In California, warning lines may hang as high as 45" and as low as 34". This allows taller stands spaced 50 feet apart and leads to reduced costs. When a company is working on a federal project in California with federal inspectors, standard height stands (39 3/8") are used.
In Washington State, warning lines may hang as high as 45" and as low as 36", although some variations in height are presently allowed.
Local requirements may also differ.
In Canada, the safety laws vary in each province.
Q:
How do you ship?
A:
We ship with UPS and several trucking companies to give the best shipping rates possible. Shipping rates depend on weight and your zip code. In general, as shipping weight increases, the cost per pound decreases.
Q:
Can you ship overnight?
A:
We can ship overnight for orders received by 2 p.m. PST. Because overnight shipping is often expensive, it's often wiser to ask us to refer you to the nearest distributor.
If you have any other product or safety questions not addressed here please                
Manufacturers of Roofing Equipment
A warning line system uses a flagline to surround a work area on a roof to keep workers away from the edges. Stands are laid out to support the warning line. The line can be no closer than 6 feet from any edge. Where mechanical equipment (such as a felt layer) is used toward an edge, the line must be at least 10 feet from that edge, giving an extra measure of safety. The line can be no higher than 39 3/8" (1 meter) and can be no lower than 34" at its lowest point. This is the basic setup.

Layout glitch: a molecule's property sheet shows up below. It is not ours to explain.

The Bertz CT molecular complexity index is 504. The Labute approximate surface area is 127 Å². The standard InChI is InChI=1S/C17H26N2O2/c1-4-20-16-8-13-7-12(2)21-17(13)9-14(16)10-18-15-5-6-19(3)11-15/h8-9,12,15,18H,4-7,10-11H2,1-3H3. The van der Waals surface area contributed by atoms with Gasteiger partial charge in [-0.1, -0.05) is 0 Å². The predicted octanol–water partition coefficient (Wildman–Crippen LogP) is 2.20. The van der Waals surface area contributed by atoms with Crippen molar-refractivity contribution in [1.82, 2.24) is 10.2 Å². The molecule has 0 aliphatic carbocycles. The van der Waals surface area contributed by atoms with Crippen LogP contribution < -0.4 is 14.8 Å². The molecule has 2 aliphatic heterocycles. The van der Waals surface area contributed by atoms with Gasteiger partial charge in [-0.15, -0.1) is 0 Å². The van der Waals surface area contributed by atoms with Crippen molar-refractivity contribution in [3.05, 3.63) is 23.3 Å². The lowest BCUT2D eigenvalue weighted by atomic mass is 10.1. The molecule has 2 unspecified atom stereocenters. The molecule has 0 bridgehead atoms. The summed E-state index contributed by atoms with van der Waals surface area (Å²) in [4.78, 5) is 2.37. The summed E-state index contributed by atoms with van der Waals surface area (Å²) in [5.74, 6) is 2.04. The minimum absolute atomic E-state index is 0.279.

Yes. The stands are made of welded steel and are designed for abuse. The post tubing is a thick gage steel (.083"). Leg channel is 1/8" thick, and the braces are solid steel bar. The legs pivot on reinforced joints with special high tensile strength pins and the triangular-shaped design is extremely strong.
When hot asphalt is pumped to an edge, an 8 foot long guardrail is required to protect the workers. If it is pumped to a point 6 feet in from the edge and past the warning line, no guardrail is necessary.
Companies that haven't used fall protection face substantial changes to comply with the law. Fall protection laws were made to prevent deaths and injuries from falls. The Federal laws are found in 29 CFR 1926.500-.503. Our article on OSHA requirements includes material from a helpful government pamphlet. Fall protection on flat roofs can be provided with proper guardrails, safety lines, safety nets, warning lines, or safety monitors under various conditions. the most practical system to use depends on the each job. Warning line systems have been the most common systems in use because of their low cost and flexibility, but can not be used in all situations.